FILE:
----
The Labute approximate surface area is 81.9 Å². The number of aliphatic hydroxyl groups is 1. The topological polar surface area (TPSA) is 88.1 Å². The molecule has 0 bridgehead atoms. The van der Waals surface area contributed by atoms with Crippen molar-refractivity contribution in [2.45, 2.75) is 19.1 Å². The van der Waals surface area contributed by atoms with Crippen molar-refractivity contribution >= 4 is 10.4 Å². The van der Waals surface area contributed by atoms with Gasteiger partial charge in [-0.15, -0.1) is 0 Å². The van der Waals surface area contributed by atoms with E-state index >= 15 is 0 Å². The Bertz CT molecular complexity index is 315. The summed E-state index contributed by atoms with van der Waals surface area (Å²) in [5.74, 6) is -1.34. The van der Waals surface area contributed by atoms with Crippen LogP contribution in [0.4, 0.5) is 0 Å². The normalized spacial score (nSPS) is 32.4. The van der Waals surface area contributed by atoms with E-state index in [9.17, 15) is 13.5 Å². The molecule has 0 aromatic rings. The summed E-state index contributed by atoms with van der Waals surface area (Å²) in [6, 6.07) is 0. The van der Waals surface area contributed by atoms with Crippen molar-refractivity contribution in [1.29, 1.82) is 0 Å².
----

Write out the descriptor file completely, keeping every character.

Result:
The Labute approximate surface area is 81.9 Å². The number of aliphatic hydroxyl groups is 1. The topological polar surface area (TPSA) is 88.1 Å². The molecule has 0 bridgehead atoms. The van der Waals surface area contributed by atoms with Crippen molar-refractivity contribution in [2.45, 2.75) is 19.1 Å². The van der Waals surface area contributed by atoms with Crippen molar-refractivity contribution >= 4 is 10.4 Å². The van der Waals surface area contributed by atoms with Gasteiger partial charge in [-0.15, -0.1) is 0 Å². The van der Waals surface area contributed by atoms with E-state index >= 15 is 0 Å². The Bertz CT molecular complexity index is 315. The summed E-state index contributed by atoms with van der Waals surface area (Å²) in [5.74, 6) is -1.34. The van der Waals surface area contributed by atoms with Crippen LogP contribution in [0.4, 0.5) is 0 Å². The normalized spacial score (nSPS) is 32.4. The van der Waals surface area contributed by atoms with E-state index in [9.17, 15) is 13.5 Å². The molecule has 0 aromatic rings. The summed E-state index contributed by atoms with van der Waals surface area (Å²) in [6, 6.07) is 0. The van der Waals surface area contributed by atoms with Crippen molar-refractivity contribution in [1.29, 1.82) is 0 Å².